UK's average broadband speed is slower than Romania's
Even some formerly Communist countries such as Romania have faster average broadband speeds than the UK, which isn't even in the top 10.
The UK is lagging behind on broadband speed, with even formerly Communist countries such as Romania outstripping us, according to new data from content delivery network Akamai.
Akamai, which streams its customers' video and other digital content over the Internet, says the UK's average broadband speed is a sluggish 6.3Mbps, compared to 6.4Mbps in that Web-savvy, high-tech hotspot Romania.
The UK also languishes behind comparable European countries such as Ireland (6.7Mbps), Belgium (also 6.7Mbps), Sweden (6.8Mbps) and the Netherlands (8.5Mbps).
The US averages 7.2Mbps, Japan a speedy 10.5Mbps and South Korea a lightning-fast 14.7Mbps -- more than double the UK's sloth-like average.
The fastest average in the world is currently held by Hong Kong, with a staggering 54Mbps.
I asked BT for comment on Britain's standing outside the top 10 countries in the world, and what it was doing to bump up our average.
"There are lots of companies comparing broadband speeds across the world using a variety of different measures," a BT spokesperson told me. "The results of this report are contrary to those from Ookla which recently found that the UK is second only to Japan for average broadband speeds amongst the G8." True enough, although Ookla ranks the UK 23rd in the world, again behind Romania.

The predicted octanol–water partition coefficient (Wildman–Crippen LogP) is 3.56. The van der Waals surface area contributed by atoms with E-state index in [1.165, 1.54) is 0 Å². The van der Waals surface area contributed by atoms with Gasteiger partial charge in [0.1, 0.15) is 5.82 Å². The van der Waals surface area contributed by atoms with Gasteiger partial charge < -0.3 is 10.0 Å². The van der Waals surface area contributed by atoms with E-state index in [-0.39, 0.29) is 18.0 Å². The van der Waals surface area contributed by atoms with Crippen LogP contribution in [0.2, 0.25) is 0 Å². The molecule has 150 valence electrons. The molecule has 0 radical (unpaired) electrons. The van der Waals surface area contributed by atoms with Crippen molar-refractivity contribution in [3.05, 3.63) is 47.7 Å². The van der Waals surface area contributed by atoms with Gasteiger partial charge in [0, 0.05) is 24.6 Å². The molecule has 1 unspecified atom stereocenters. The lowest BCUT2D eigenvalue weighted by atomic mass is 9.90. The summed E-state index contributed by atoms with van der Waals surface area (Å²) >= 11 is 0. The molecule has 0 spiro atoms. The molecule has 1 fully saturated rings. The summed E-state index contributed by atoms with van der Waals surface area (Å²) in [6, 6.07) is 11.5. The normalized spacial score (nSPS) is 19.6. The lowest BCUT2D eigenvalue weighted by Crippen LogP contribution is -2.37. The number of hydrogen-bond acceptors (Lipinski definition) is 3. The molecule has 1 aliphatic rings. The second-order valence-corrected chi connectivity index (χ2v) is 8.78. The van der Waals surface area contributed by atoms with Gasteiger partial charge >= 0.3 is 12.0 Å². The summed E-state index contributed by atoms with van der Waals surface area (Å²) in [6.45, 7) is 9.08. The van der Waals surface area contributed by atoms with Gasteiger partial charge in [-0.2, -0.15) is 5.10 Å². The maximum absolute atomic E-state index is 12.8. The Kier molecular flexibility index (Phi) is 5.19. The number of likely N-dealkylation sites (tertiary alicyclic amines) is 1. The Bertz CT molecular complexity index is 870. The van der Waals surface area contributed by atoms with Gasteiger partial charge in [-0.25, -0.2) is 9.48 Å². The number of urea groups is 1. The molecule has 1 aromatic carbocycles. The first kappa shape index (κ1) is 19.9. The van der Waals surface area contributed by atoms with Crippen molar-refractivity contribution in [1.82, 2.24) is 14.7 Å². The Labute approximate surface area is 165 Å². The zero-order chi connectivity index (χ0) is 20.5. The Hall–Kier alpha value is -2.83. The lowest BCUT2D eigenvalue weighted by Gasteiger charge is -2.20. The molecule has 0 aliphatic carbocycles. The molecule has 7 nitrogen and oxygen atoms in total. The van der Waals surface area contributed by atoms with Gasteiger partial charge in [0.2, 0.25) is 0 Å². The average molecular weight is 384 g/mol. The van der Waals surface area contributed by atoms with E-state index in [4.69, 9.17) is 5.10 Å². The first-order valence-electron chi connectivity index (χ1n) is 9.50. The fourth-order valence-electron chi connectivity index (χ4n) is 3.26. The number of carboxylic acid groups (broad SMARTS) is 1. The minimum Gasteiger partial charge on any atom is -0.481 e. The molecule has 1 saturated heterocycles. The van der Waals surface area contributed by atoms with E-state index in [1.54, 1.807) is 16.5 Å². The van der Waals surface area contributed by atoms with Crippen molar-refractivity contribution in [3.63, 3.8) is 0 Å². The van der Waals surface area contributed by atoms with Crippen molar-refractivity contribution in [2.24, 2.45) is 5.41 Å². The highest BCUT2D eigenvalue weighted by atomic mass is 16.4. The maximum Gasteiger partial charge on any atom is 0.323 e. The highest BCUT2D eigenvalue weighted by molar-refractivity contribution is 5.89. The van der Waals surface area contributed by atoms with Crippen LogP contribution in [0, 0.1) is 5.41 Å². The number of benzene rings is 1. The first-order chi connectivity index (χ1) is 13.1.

It could be worse. Britain's connections tend to be faster than those in Germany (5.9Mbps), France (4.8Mbps) and Italy (an addormentato 3.9Mbps). Bottom of the heap is Eritrea, in eastern Africa, whose few Web-connected citizens have to put up with sub-dial-up speeds of 132Kbps.
Akamai's data comes from the third quarter of 2012. The company said speeds across Europe are generally improving, whereas worldwide the quarter saw a slowdown to an average of 2.8Mbps -- less than half the UK's average.
Security threats were also measured, with fully a third of all 'attack traffic' originating in China. The US was second on the list with 14 per cent of attacks originating there, with Russia far behind in third on 4.7 per cent.
British broadband, according to the telecoms watchdog Ofcom, boosted by superfast packages from BT and Virgin, with its . Sky admitted this week that , however, weighed down by too many new subscribers attracted to its unlimited downloads.
How's your broadband speed? Are you stuck in the Eritrean slow lane? Or faster than a Korean? Ping me a comment below, or over on our superfast Facebook page.
Update 25 January: Added comment from BT.